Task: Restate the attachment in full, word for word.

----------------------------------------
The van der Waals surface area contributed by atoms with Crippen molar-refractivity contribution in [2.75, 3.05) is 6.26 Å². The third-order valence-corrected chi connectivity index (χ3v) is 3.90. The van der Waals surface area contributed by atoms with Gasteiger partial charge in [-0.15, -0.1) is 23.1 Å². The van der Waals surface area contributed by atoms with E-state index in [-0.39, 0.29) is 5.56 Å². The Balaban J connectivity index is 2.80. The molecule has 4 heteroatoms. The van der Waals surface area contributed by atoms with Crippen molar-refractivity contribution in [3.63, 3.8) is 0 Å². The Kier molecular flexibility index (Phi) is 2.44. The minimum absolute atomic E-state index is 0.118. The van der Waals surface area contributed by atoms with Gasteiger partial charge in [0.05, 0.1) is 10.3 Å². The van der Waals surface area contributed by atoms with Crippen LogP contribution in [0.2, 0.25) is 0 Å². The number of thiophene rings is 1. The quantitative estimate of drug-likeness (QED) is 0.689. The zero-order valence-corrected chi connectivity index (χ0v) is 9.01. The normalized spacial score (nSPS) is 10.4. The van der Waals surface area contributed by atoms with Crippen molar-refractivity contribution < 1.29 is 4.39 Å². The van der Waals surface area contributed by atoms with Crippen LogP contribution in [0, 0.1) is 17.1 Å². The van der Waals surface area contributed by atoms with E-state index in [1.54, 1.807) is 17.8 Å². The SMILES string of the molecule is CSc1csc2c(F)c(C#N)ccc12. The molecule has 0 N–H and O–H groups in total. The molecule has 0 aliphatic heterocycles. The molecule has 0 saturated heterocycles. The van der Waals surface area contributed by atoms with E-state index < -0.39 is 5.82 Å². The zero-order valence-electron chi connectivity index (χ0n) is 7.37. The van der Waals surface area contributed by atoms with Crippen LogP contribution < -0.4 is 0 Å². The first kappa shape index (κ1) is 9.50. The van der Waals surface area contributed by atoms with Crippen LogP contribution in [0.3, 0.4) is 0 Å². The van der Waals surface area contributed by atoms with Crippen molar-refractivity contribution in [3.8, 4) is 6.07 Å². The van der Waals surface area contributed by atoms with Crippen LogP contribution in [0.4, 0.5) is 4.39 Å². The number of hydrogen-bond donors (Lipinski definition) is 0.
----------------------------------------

The van der Waals surface area contributed by atoms with Crippen molar-refractivity contribution in [2.75, 3.05) is 6.26 Å². The third-order valence-corrected chi connectivity index (χ3v) is 3.90. The van der Waals surface area contributed by atoms with Gasteiger partial charge in [-0.15, -0.1) is 23.1 Å². The van der Waals surface area contributed by atoms with E-state index in [-0.39, 0.29) is 5.56 Å². The Balaban J connectivity index is 2.80. The molecule has 4 heteroatoms. The van der Waals surface area contributed by atoms with Crippen molar-refractivity contribution in [3.63, 3.8) is 0 Å². The Kier molecular flexibility index (Phi) is 2.44. The minimum absolute atomic E-state index is 0.118. The van der Waals surface area contributed by atoms with Gasteiger partial charge in [0.05, 0.1) is 10.3 Å². The van der Waals surface area contributed by atoms with Crippen LogP contribution in [0.2, 0.25) is 0 Å². The number of thiophene rings is 1. The quantitative estimate of drug-likeness (QED) is 0.689. The zero-order valence-corrected chi connectivity index (χ0v) is 9.01. The normalized spacial score (nSPS) is 10.4. The van der Waals surface area contributed by atoms with Crippen molar-refractivity contribution < 1.29 is 4.39 Å². The van der Waals surface area contributed by atoms with Crippen LogP contribution in [0, 0.1) is 17.1 Å². The van der Waals surface area contributed by atoms with E-state index in [1.54, 1.807) is 17.8 Å². The SMILES string of the molecule is CSc1csc2c(F)c(C#N)ccc12. The molecule has 0 N–H and O–H groups in total. The molecule has 0 aliphatic heterocycles. The molecule has 0 saturated heterocycles. The van der Waals surface area contributed by atoms with E-state index < -0.39 is 5.82 Å². The zero-order valence-electron chi connectivity index (χ0n) is 7.37. The van der Waals surface area contributed by atoms with Crippen LogP contribution < -0.4 is 0 Å². The first kappa shape index (κ1) is 9.50. The van der Waals surface area contributed by atoms with Crippen LogP contribution in [0.3, 0.4) is 0 Å². The van der Waals surface area contributed by atoms with Crippen molar-refractivity contribution in [3.8, 4) is 6.07 Å². The van der Waals surface area contributed by atoms with Crippen LogP contribution in [0.4, 0.5) is 4.39 Å². The number of hydrogen-bond donors (Lipinski definition) is 0.